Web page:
In November I traveled to DC to issue a statement to the FDA advisory committee regarding breast density. Several radiologists, breast cancer patients and advocates, representatives from the American College of Radiology, as well as Karen Handel from the Susan G. Komen foundation were on hand to render opinions regarding a new rule being considered by the FDA, which would mandate the inclusion of breast density information in the official mammogram report that goes to the referring doctor, and that the radiology facility providing a mammogram…Read More
In 2003, my mom friend Sharon was relishing her role as a new mother in her early 40’s. She’d given birth to her daughter in 2001, and was now busy chasing after an adorable toddler, navigating naptimes, bottles and diapers, while working in the banking industry in Manhattan. Her husband and their brother-in-law had renovated and opened a beautiful new restaurant, and life was very exciting.
The Symptom Leading to Diagnosis
Sharon had gone for yearly mammograms since turning 40, and the test had always been reported as normal. She had no family history …Read More
For most women, age 40 should be when you start having yearly mammograms in order to minimize your likelihood of developing advanced breast cancer (“Government Mammography Task Force vs. You”). Some doctors send their patients for a baseline mammogram at age 35, and I wouldn’t argue with that.
If you have a strong family history of breast cancer (mother or sister), start having your mammogram 10 years younger than the age that relative was diagnosed, OR at age 40, whichever is younger. For example, if your sister had …Read More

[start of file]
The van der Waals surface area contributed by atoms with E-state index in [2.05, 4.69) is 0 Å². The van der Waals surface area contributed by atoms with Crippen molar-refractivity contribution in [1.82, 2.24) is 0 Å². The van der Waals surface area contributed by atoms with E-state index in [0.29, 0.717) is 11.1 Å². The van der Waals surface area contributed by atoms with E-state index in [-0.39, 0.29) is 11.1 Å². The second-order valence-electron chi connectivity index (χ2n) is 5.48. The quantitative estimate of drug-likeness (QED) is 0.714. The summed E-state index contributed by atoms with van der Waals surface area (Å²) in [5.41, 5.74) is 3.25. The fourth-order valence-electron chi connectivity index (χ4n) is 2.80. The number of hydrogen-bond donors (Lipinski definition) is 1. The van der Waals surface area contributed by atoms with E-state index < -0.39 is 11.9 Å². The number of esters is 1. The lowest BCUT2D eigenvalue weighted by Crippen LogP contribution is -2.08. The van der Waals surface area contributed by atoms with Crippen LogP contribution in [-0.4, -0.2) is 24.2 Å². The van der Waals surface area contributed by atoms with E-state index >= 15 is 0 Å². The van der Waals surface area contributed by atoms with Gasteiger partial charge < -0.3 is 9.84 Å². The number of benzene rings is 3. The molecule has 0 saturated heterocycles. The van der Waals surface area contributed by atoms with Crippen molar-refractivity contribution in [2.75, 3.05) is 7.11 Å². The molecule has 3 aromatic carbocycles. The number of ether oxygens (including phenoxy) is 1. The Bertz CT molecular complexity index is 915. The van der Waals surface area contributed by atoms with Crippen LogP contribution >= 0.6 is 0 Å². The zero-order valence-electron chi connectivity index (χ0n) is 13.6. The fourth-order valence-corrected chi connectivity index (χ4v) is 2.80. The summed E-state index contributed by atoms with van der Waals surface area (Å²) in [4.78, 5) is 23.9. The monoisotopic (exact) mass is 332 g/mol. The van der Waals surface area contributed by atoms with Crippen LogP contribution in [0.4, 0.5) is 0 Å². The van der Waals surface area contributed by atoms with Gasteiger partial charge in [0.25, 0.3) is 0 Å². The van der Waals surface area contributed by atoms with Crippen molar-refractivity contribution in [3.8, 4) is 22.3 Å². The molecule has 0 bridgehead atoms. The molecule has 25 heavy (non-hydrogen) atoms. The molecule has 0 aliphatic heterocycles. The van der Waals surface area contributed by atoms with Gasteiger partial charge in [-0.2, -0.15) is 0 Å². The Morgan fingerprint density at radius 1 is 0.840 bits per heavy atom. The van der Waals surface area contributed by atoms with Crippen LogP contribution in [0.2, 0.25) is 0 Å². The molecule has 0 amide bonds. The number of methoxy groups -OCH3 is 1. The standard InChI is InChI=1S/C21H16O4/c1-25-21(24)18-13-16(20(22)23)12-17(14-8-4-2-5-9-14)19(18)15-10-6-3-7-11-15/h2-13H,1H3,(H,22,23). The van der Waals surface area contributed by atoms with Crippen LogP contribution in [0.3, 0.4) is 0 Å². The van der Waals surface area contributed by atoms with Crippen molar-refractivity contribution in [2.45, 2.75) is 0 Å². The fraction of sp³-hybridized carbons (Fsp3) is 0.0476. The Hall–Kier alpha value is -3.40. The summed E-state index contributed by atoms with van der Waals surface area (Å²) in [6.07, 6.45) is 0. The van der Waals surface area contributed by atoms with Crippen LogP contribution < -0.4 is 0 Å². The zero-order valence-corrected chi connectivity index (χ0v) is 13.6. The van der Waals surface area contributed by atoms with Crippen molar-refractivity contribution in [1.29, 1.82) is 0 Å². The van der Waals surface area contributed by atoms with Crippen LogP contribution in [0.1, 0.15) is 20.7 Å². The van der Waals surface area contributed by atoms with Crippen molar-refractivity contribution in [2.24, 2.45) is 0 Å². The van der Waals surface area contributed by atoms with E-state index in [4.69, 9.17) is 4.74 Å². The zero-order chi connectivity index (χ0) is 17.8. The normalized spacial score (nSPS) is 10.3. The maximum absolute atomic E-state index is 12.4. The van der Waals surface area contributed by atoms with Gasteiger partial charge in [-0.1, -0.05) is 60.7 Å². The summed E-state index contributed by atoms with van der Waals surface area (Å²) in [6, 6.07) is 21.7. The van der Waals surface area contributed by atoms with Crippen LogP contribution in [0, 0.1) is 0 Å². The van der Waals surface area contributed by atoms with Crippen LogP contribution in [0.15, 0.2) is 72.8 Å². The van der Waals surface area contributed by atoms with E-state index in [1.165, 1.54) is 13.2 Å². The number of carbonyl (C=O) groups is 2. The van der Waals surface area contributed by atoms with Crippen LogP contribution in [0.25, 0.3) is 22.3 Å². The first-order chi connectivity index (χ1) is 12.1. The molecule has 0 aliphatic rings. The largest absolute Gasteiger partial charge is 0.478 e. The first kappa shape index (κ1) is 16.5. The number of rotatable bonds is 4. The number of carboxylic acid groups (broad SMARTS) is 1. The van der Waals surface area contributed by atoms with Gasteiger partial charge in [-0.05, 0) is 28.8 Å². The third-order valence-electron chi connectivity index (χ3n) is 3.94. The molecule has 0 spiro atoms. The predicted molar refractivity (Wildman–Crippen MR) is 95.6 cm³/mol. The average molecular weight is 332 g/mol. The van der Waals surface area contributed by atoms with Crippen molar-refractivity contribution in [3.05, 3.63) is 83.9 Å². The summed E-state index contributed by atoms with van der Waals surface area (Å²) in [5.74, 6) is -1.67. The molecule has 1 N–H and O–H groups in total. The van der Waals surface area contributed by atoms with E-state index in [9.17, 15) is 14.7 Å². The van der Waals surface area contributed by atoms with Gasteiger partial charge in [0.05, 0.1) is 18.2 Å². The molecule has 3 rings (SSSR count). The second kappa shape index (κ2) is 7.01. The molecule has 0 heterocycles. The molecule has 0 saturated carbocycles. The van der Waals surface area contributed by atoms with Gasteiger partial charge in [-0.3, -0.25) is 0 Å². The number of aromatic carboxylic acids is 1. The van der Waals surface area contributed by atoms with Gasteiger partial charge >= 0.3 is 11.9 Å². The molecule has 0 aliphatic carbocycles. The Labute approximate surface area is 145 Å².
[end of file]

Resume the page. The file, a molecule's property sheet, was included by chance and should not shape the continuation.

Top 9 Reasons Why the Government Panel Recommendations on Mammography are Bad for Your Health
If the 2009 USPSTF (U.S. Preventive Services Task Force) recommendations are followed, as many as 20% of breast cancer deaths will be in women who could have been saved. The USPSTF knew this when they issued their report.
1. The Task Force’s own data shows that the most lives are saved by starting mammography screening at age 40, but they chose to ignore that data. They made a value judgment as to how much a woman’s life is worth. The science clearly shows that starting annual…Read More
Breast self-examination (BSE) is one of our key weapons in the arsenal to detect breast cancer as early as possible. It only takes a few minutes a month, yet a woman can potentially save her own life by taking the time to do it. For reasons that have nothing to do with science or common sense, the government panel known as the U.S. Preventive Services Task Force, which did not include even one doctor specializing in breast cancer as a panelist, recommends AGAINST women doing self-examinations. See my take on this HERE.
BSE is especially important …Read More